Mobility, Version 2.0
"Initially, our clients looked at narrow vertical slices in pushing out mobile field technologies," said Paul Daugherty, chief technology architect at major consulting and systems integration firm Accenture . "It was about automatic data-capture and eliminating paper-based processes. Now they're starting to see the real value beyond that, and how they can use these technologies to transform that process and the roles of workers completely."
"At first companies always look to the simplest things," agreed Paget Alves, southern regional president for sales and distribution at Sprint Corp. (NYSE: S). "Getting a ruggedized mobile device in the hands of individuals making deliveries, for example. Then they take it a step further: having simple repair instructions on the device in case a technician gets stuck, for instance, or seeing if the inventory is in the warehouse. Then you've eliminated several maintenance calls, and you begin to capture lots of functionality in what were heretofore disparate processes."
Along with Alves and Daugherty on the CIO roundtable -- introduced by California Gov. Arnold Schwarzenegger in a surprise appearance at CTIA -- included Nelson Lin, CIO for Konica Minolta Business Solutions, and Donald Goldstein, CIO of real estate management service company Trammell Crow.
The panelists generally said that IT spending is increasing at around 6 percent to 7 percent annually (Lin, of Konica Minolta, disagreed, saying "I'm struggling just to keep spending where it was last year"). Citing his company's research, Daugherty, of Accenture, said that the IT industry in general is in the middle of a six- to seven-year "boom cycle."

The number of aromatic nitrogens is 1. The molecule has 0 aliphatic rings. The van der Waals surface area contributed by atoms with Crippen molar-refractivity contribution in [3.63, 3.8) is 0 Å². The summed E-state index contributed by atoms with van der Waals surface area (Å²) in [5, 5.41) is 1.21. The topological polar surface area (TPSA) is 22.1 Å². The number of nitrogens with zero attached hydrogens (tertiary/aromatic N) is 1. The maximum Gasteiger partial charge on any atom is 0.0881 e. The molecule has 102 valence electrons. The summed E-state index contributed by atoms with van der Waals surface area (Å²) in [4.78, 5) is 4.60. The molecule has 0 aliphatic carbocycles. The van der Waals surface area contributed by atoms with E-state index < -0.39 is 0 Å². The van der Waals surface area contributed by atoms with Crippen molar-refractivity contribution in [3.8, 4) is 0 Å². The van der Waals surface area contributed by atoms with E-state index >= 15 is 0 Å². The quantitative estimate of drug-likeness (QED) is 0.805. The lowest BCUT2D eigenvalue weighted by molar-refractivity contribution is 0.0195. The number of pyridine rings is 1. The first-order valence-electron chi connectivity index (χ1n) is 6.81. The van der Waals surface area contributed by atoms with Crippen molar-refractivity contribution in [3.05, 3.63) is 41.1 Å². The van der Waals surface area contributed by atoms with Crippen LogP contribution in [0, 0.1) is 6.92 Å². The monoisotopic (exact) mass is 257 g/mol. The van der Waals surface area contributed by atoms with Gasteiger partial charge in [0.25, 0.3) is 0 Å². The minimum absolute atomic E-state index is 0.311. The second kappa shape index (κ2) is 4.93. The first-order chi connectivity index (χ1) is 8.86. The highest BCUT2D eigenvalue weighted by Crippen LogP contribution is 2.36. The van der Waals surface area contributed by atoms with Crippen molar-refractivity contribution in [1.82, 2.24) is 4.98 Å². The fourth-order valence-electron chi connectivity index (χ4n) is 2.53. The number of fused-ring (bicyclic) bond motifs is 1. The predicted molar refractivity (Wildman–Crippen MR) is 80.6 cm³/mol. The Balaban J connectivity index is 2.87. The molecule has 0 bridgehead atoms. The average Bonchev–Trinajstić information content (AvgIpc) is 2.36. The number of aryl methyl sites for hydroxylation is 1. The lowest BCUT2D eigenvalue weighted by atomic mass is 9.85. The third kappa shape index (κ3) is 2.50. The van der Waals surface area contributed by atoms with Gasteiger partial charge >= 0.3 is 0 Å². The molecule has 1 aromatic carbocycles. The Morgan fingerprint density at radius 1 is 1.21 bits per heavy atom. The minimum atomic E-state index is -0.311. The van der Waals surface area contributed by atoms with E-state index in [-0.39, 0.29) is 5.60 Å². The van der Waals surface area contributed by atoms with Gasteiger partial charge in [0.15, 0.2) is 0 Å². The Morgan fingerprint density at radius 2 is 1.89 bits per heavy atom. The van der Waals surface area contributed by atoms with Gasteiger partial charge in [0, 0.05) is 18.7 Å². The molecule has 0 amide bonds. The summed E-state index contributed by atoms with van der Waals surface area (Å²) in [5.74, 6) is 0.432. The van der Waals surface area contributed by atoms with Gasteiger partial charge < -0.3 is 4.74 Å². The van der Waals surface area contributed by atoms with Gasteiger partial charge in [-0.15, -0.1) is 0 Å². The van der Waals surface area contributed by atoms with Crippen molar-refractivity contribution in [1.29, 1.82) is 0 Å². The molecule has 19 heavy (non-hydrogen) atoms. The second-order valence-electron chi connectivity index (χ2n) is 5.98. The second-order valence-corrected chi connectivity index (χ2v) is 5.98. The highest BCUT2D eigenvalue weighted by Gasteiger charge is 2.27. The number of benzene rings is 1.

Daugherty also noted that a recent Accenture survey of 500 large-enterprise CIOs found that "high performers" -- companies where the IT department contributes more to the corporate bottom line than their competitors -- tended to adopt mobile technologies much more rapidly than their peers. The high-performing IT divisions, Daugherty said, adopt mobile technologies 75 percent faster than average companies.
In addition, the Accenture study shows that the uptake of mobile systems is occurring most rapidly in some surprising industries, including chemicals, power utilities, and industrial manufacturing. Adoption is lower, Daugherty said, in sectors such as banking and government.
Trammell Crow, which manages decidedly low-tech services like construction and building maintenance, has installed a wireless system that allows facilities managers to directly email service and repair requests to building engineers, using mobile devices such as BlackBerries. Upcoming in the next 18 months, says Goldstein, is the next phase: a "command center environment" that will manage building components automatically.
"Repair messages will go straight to engineers without the manager making the call," says Goldstein. "The system will find the engineer who's closest to where the service is needed, so they'll be more productive -- driving customer satisfaction and driving down costs."
In the last two years Konica Minolta has armed its technicians with mobile devices carrying EV-DO cards so they can respond more quickly to service calls and have better access in the field to parts inventories, customer information, and maintenance histories. The next step, says Lin, is rolling out similar capabilities to other KM mobile workers.
"The next place we're targeting is the sales force," he says. "We'll be mobilizing our CRM applications to give them better access to leads and more home-office information, so they can be proactive in doing their jobs every day."
The next two years, the CIOs agreed, will see increasingly widespread deployments of mobile applications fueled by increasing network speeds, expanding coverage, and rising comfort levels with wireless technologies among both mobile workers and IT pros.
"We're definitely seeing that inflexion," said Sprint Nextel's Alves, "both of adopting new technology and investing in what you can do with the technology that's already out there."
— Richard Martin, Senior Editor, Unstrung